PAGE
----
• Help more than 500,000 low-income veterans get their medical debt forgiven. 
  • Inform consumers of their rights.

Source: Medical Debt Burden in the United States, Consumer Financial Protection Bureau, February 2022.

It could be that the news fell somewhat flat because the announcement followed the federal Consumer Financial Protection Bureau (CFPB) report last month, “Medical debt burden in the United States.” After that report was published, the nation’s three largest credit-reporting agencies made significant changes in how they report medical debt. We covered those news stories in a blog post last week, “Equifax, Experian, TransUnion to remove some medical debt from credit reports.” 

When reporting on medical debt and the White House announcement, it’s easy to neglect three of the most compelling angles to this story, all of which stem from the abnormal nature of the highly complex U.S. health care system. 

First, the nation’s credit reporting system adds a burden to those who cannot afford to pay their medical bills that high-income consumers do not face.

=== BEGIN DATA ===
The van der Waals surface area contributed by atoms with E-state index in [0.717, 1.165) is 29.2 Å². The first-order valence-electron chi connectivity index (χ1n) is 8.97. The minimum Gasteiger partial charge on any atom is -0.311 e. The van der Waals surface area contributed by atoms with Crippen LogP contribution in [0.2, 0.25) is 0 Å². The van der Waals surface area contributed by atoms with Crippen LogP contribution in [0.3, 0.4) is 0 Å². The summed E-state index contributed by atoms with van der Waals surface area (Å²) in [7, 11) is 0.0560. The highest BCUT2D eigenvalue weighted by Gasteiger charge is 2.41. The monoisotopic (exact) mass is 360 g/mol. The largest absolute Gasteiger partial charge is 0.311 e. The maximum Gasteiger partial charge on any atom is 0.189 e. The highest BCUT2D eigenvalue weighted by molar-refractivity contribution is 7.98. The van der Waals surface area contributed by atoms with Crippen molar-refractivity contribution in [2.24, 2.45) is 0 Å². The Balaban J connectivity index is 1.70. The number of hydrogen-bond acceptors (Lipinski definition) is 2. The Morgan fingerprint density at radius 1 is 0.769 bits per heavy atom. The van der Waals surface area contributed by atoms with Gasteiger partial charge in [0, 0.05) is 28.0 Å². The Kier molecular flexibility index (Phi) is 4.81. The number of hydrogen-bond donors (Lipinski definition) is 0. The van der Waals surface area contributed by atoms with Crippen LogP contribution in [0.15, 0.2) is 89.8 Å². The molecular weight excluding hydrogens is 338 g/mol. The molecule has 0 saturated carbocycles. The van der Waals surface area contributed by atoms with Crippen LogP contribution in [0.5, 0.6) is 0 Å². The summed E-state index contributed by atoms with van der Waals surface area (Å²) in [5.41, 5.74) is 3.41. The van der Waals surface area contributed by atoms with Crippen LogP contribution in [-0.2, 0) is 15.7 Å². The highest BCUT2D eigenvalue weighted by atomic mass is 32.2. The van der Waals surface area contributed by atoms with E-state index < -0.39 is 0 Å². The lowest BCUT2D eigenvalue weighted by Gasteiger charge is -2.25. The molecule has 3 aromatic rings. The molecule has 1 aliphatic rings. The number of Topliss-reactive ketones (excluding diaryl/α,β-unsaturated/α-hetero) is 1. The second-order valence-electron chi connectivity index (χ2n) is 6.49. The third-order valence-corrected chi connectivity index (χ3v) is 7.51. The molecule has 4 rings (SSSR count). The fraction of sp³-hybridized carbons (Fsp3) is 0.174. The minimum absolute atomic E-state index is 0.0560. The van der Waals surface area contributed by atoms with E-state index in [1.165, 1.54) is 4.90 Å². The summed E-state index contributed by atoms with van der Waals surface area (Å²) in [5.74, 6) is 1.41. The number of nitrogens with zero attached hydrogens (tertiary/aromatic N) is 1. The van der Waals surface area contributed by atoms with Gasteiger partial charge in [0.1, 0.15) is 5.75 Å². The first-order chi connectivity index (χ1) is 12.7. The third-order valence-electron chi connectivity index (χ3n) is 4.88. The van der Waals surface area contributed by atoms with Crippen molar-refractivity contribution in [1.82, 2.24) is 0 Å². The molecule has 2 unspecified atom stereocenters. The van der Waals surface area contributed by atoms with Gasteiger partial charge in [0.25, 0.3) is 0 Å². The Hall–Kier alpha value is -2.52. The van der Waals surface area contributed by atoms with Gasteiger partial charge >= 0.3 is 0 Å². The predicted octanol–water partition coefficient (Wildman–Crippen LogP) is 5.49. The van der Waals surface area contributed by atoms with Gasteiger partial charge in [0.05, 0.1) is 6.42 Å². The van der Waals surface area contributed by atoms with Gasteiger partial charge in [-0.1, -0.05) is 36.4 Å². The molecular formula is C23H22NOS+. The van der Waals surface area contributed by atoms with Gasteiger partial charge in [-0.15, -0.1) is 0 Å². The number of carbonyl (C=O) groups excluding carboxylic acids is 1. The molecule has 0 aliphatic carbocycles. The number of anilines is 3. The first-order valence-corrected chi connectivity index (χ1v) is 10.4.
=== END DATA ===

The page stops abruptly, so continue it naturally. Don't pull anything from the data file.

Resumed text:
Continue reading

Equifax, Experian, TransUnion to remove some medical debt from credit reports 

Photo by wwnorm via

People in the United States will soon get some help addressing costly health care; three major consumer credit rating agencies are planning to change how they report medical debt.

Starting in July, paid medical collection debt will no longer be included on consumer credit reports, Equifax, Experian and TransUnion said in a joint announcement on March 18. The three agencies also said the time before unpaid medical collection debt would appear on a consumer’s report will be increased from six months to one year.